Aisha was only 6 years old when she went for genital mutilation in The Gambia. She told the Cosmopolitan, "Three other women were holding down my arms and legs, and another was sitting right on my chest, covering my mouth. They try to put pressure on you, so you don't cry for the next girl to hear. I can still feel the weight of her today. I can still visualize all their faces as I talk about this. I can see what each one of them looks like and the emotions that they had — so empty, like they didn't see me as a human being."
Another victim of genital mutilation detailed her experience: "Your whole body is in pain, the scream that you scream, meant I lost my voice for a couple of days. The moment your genitals are cut, a part of your soul dies."
While the girls speak of their gruesome ordeals in such language of pain, the cutters praise the practice, gloating that, "Circumcision is an important festival. It's a celebration like Christmas. It unites people. There is feasting and drinking and dancing. When you are cut that's when you can grow healthily into a woman because the bad blood is not there anymore. In the body there is good blood and bad blood. After a girl is cut the bad blood is gone."
That is not all. Agnes Kebure, a cutter told the Dailymail, "Girls are cut to ensure they remain faithful because the sexual organ is not there anymore. When you are cut you will not be a slut looking for men here and there like a prostitute. You are docile, waiting for your husband because after you are cut, sex is for having children not for anything else." In other words, only men can enjoy sex and when the issue is taken to its logical conclusion, only men can be promiscuous. That in itself exposes the whole practice for the patriarchal sham that it is. Over 200 million girls and women have paid in blood and tears to maintain men's monopoly over sexual intercourse in communities. It is an infuriating reason to warrant the butchering of vulnerable little girls and women.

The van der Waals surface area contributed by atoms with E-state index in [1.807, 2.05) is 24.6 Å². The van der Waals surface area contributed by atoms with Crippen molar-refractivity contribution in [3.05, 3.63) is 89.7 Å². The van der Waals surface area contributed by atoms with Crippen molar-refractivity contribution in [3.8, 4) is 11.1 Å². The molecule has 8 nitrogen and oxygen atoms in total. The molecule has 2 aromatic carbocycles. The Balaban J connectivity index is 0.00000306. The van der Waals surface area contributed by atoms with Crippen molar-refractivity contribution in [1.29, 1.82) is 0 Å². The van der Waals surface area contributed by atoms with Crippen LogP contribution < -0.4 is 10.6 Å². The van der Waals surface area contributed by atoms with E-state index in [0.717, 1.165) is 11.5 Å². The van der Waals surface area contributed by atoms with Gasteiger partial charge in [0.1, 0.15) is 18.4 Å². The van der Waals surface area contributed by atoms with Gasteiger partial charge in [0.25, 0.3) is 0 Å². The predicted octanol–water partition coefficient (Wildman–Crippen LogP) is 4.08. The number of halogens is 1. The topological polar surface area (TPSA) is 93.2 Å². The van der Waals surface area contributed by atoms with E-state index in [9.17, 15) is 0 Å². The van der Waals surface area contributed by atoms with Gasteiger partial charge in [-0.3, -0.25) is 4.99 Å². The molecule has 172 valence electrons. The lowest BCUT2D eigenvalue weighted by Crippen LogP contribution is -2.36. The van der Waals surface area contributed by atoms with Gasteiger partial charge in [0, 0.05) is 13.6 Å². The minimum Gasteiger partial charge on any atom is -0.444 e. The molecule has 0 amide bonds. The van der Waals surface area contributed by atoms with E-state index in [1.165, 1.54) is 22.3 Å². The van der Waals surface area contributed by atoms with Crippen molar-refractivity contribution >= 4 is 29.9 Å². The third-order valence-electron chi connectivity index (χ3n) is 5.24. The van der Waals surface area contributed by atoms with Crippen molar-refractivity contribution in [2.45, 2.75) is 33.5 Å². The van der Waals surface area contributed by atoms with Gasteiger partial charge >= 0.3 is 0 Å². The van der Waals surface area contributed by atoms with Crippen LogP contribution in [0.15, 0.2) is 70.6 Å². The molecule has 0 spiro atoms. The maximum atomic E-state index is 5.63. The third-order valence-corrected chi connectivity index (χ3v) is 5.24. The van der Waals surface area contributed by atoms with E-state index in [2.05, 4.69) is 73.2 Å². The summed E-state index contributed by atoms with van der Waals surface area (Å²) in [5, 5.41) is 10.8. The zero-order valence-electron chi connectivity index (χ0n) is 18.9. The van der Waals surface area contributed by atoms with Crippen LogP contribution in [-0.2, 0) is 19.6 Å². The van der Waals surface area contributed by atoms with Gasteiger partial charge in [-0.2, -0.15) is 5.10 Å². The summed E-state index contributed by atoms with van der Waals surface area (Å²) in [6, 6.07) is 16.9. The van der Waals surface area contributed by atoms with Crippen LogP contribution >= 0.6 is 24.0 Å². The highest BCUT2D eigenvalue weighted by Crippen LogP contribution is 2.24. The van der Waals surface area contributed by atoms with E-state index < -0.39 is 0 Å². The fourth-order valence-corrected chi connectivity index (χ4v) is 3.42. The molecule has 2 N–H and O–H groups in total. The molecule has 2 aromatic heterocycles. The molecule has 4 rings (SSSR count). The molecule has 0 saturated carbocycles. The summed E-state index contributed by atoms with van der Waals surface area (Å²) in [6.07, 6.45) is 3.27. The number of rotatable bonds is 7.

In Somalia, 98 percent of females from ages 15 to 49 have been mutilated while Guinea follows with 97% and Djibouti at 93%. Communities stubbornly holding on to this practice hide behind the veil of culture but culture is made by people not the other way round.
UN Secretary General Antonio Guterres' words cannot be ignored, "With the dignity, health and well-being of millions of girls at stake, there is no time to waste. Together, we can and must end this harmful practice."
The time for flimsy excuses is over. Enough is enough. Stop butchering our girls!